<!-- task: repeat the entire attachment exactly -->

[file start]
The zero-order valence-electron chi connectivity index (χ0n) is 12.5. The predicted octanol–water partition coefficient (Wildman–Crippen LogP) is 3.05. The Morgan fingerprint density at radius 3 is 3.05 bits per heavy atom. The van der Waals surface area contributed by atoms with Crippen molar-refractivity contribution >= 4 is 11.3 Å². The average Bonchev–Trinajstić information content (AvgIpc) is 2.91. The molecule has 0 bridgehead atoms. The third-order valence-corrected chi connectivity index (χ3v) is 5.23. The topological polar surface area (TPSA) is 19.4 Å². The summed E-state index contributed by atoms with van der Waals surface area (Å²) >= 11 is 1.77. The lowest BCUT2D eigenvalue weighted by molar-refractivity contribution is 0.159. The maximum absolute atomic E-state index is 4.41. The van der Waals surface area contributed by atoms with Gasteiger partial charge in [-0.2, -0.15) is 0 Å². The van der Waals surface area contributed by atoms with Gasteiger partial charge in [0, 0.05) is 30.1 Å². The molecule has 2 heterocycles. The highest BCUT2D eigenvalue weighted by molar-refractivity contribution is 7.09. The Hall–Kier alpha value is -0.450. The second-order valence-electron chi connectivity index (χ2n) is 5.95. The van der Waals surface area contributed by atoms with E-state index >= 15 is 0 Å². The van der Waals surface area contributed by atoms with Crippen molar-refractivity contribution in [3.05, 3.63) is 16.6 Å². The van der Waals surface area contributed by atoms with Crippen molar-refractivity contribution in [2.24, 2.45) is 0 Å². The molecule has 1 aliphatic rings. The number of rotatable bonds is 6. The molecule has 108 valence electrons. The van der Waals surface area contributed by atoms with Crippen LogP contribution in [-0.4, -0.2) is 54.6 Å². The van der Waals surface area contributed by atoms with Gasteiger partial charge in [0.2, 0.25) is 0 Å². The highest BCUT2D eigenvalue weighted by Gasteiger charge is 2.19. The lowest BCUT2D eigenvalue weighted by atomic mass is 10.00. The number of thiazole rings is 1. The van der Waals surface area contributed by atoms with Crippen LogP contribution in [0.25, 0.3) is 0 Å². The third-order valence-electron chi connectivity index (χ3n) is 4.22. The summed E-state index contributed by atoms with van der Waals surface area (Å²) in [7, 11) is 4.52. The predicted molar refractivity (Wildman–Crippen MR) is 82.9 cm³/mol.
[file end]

The zero-order valence-electron chi connectivity index (χ0n) is 12.5. The predicted octanol–water partition coefficient (Wildman–Crippen LogP) is 3.05. The Morgan fingerprint density at radius 3 is 3.05 bits per heavy atom. The van der Waals surface area contributed by atoms with Crippen molar-refractivity contribution >= 4 is 11.3 Å². The average Bonchev–Trinajstić information content (AvgIpc) is 2.91. The molecule has 0 bridgehead atoms. The third-order valence-corrected chi connectivity index (χ3v) is 5.23. The topological polar surface area (TPSA) is 19.4 Å². The summed E-state index contributed by atoms with van der Waals surface area (Å²) >= 11 is 1.77. The lowest BCUT2D eigenvalue weighted by molar-refractivity contribution is 0.159. The maximum absolute atomic E-state index is 4.41. The van der Waals surface area contributed by atoms with Gasteiger partial charge in [-0.2, -0.15) is 0 Å². The van der Waals surface area contributed by atoms with Gasteiger partial charge in [0, 0.05) is 30.1 Å². The molecule has 2 heterocycles. The highest BCUT2D eigenvalue weighted by molar-refractivity contribution is 7.09. The Hall–Kier alpha value is -0.450. The second-order valence-electron chi connectivity index (χ2n) is 5.95. The van der Waals surface area contributed by atoms with E-state index >= 15 is 0 Å². The van der Waals surface area contributed by atoms with Crippen molar-refractivity contribution in [3.05, 3.63) is 16.6 Å². The van der Waals surface area contributed by atoms with Crippen molar-refractivity contribution in [2.24, 2.45) is 0 Å². The molecule has 1 aliphatic rings. The number of rotatable bonds is 6. The molecule has 108 valence electrons. The van der Waals surface area contributed by atoms with Crippen LogP contribution in [-0.4, -0.2) is 54.6 Å². The van der Waals surface area contributed by atoms with Gasteiger partial charge in [0.2, 0.25) is 0 Å². The highest BCUT2D eigenvalue weighted by Gasteiger charge is 2.19. The lowest BCUT2D eigenvalue weighted by atomic mass is 10.00. The number of thiazole rings is 1. The van der Waals surface area contributed by atoms with Crippen LogP contribution in [0.25, 0.3) is 0 Å². The third-order valence-electron chi connectivity index (χ3n) is 4.22. The summed E-state index contributed by atoms with van der Waals surface area (Å²) in [7, 11) is 4.52. The predicted molar refractivity (Wildman–Crippen MR) is 82.9 cm³/mol.